There is, of course, no magic mathematical formula for the trial court to consider in making its lien reimbursement determination.14  The exercise of discretion simply requires the court to “make a reasoned choice, a judicial value judgment, which is factually supported.”15

If a workers’ compensation insurer has only paid minimal benefits, but has tremendous future exposure, it would stand to reason that the insurer should be able to secure full reimbursement of its lien.16  This is only fair since the insurer’s future exposure will go, as a matter of law, unreimbursed. But if the worker’s injuries are catastrophic, and the worker has to self-fund a decades-long life-care program, for example, one would be hard-pressed to find a North Carolina judge willing to exalt an insurer’s lien over the worker’s personal, financial obligations.

Thus while there is no future credit in North Carolina, the court’s obligation to consider a workers’ compensation insurer’s future exposure may, depending on the factual circumstances, serve as a safeguard against unfair lien reduction or outright elimination.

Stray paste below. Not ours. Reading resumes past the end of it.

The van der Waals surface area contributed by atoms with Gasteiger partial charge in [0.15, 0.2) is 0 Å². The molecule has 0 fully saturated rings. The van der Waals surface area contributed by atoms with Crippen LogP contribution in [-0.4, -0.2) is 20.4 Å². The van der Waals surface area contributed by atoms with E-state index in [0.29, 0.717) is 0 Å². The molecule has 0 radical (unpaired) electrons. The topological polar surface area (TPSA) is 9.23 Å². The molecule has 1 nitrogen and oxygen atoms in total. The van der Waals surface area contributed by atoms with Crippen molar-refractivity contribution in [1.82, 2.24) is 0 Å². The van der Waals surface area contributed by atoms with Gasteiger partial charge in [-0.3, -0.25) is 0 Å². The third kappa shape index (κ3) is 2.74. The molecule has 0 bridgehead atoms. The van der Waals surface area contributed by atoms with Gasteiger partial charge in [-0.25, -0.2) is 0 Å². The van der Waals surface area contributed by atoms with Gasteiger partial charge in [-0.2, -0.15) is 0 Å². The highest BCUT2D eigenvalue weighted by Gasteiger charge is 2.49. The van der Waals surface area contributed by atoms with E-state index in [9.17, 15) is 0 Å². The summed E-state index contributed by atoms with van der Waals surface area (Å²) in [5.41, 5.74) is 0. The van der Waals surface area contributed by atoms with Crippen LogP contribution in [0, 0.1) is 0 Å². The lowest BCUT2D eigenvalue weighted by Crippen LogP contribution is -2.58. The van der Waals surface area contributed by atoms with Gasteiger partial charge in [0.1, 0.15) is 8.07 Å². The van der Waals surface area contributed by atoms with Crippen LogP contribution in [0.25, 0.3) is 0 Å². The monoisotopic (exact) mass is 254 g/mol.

1 N.C. GEN. STAT. § 97-10.2.

2 See, e.g., Bailey v. Reliance Ins. Co., 94 Cal.Rptr.2d 149, 153 (Cal. Ct. App. 2000) (observing that under CAL. LABOR CODE §§ 3858 and 3861 subrogated workers’ compensation insurer was “entitled to a credit against future benefits based on the amount the third parties paid” to injured worker).

3 See N.C. GEN. STAT. § 97-10.2(j) (“The judge shall consider the anticipated amount of prospective compensation the employer or workers’ compensation carrier is likely to pay to the employee in the future, . . .”).

4 See id. at 97-10.2(j) (listing lien reimbursement factors).

See Leggett v. AAA Cooper Transp., Inc., 678 S.E.2d 757, 760 (N.C. Ct. App. 2009) (“[Section 97-10.2(j)] grants limited jurisdiction to the superior court to determine the amount of the employer’s lien in the event the employee receives compensation from a third-party judgment or settlement.”).

6 N.C. GEN. STAT. § 97-10.2(h).

7 Id. at § 97-10.2(j). Curiously, as one federal district court reviewing the North Carolina Workers’ Compensation Act has observed: “There is no provision in § 97-10.2(j) recognizing a separate cause of action by an employer to determine the subrogation amount, and no North Carolina state court cases have addressed the ability of an employer to bring a separate cause of action in state court pursuant to this provision. Thus, there appears to be an unresolved question of state law. . . .” Safety Nat. Cas. Ins. Corp. v. City of Burlington, 2006 WL 399675, *5 (M.D.N.C. 2006).